Attachment is a descriptive term which denotes a dependant relationship, i.e. the relationship a child has with a care-giver. Attachment is not a term for the relationship you have with your partner. (I have heard of people being given 'attachment questionnaires' by Social Workers to determine what their attachment relationship with their partner is like. While this may be useful on some levels to reflect on the relationship you have with your partner, and while yes, there is a school of thought tha…

I'm OK

I'm OK.

For those who read my last post and are worrying, I'm OK. Not brilliant, obviously, but I had a long chat to my mum, and a cry, and it was OK for me not to be the one that copes with everything for a few minutes.

All day even the thought of being around Tickle was making me almost recoil, emotionally. It was like it was a trigger, for me. Fairy was chatting about him at one point, about one of the cute things he'd done, and I could actually feel myself shutting down inside.

Husband had kept T out all day, and whisked him straight upstairs when they got home. Eventually he stuck his head round the door and asked if I wanted to say goodnight. I didn't want to, but I did it anyway.

Then Tickle said "Will you stay with me mum?"

I said yes.

There was no thunderclap, no choir of angels, no glowing halo of light surrounding both of us. Nothing changed.

Just, he wanted me to stay with him, and I wanted to be there.

So, I'm OK. Not brilliant, obviously, bu…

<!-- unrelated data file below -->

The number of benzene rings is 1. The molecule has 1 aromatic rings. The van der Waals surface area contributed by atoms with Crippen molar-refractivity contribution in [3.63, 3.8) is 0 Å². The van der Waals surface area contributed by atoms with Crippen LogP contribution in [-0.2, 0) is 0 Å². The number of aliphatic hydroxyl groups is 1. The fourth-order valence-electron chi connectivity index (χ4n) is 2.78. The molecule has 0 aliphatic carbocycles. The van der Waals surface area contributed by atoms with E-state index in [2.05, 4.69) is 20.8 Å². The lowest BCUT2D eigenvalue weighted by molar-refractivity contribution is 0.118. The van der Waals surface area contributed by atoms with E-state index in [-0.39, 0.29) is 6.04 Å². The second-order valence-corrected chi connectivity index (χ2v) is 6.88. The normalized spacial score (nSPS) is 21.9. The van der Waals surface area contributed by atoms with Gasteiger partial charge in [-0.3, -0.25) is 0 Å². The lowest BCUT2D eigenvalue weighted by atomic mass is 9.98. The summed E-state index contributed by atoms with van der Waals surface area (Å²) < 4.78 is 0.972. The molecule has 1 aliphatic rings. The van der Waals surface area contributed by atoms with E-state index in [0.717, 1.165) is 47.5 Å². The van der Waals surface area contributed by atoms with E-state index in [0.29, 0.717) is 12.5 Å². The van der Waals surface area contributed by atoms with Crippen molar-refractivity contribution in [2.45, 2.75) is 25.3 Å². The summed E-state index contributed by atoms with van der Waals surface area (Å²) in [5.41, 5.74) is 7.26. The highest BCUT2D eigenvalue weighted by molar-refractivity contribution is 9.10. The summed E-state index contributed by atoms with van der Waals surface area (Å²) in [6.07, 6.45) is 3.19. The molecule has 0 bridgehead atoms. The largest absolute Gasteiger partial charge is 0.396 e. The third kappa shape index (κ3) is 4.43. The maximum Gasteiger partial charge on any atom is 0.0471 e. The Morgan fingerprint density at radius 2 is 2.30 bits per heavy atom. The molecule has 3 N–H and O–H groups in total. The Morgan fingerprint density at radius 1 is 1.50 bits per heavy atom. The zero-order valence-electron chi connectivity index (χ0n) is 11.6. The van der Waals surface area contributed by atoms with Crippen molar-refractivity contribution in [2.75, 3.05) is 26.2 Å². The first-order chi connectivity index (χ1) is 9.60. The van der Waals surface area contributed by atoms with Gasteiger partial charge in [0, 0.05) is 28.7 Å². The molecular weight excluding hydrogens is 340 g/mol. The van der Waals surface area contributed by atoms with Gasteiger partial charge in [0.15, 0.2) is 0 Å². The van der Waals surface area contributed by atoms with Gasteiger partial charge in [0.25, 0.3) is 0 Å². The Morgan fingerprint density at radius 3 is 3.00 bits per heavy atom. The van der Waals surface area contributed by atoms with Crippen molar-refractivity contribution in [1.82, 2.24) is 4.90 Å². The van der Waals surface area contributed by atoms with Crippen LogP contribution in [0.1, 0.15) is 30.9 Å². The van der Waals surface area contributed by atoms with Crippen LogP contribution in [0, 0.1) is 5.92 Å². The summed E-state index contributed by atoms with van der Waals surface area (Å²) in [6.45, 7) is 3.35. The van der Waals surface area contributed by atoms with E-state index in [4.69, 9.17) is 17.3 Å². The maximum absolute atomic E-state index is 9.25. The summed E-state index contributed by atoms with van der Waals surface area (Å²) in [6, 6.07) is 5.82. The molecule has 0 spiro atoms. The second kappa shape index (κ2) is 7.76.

The Walnut under the Mountain

I'm drowning.

I'm in bed, at 10.30 on a Saturday morning, because I can't bring myself to get up and face the day. Face Him.

On Thursday afternoon, Tickle head butted me, full in the face. In the nose, actually. It was incredibly painful, and would have been even worse if I hadn't read his body language and reflexively started to move backwards. I suspect a trip to A&E would have been on the cards.

Since the incident, I haven't really spoken to him. Husband and Gran between them have picked up the slack, and I've not had to do much more than say goodnight.

I'm struggling with the idea of being in the same room as him. I was thinking earlier that he doesn't even feel like my son any more, though when I came to write it down I was relieved to find it didn't feel quite right. I do still have that tiny knot, deep in my stomach that connects me to him, though at the moment it feels like a walnut buried under a mountain.

Mostly at the moment he feels …

It's been a tough week

It's been a tough week for us, my Little Man.
A week in which you've pushed your sister down the stairs
Yet stroked her back while she lay coughing.
"It's ok, sweetheart" you said,
Not three days since launching a missile at her head.

It's been a tough week for us, my Little Man,
As your hard veneer at school has cracked
In spectacular fashion;
Hitting teachers
Throwing plates
Overturning tables and chairs
Pushing, shouting, spitting.

I see you, Little Man.
And I see the Monster you struggle with inside.
I see him rushing to protect you from the danger he senses
but doesn't really understand.

I see him in your board-stiff limbs.
I see him on guard in every vein
I see him shove your sweet nature aside without a second thought,
To attack, bite, spit, and claw
When he thinks he's the only thing
Keeping you safe.

It's been a tough week for us, my Little Man.
Your Monster is close, overpowering you.
Protecting you.
He screams, drowning out the raging …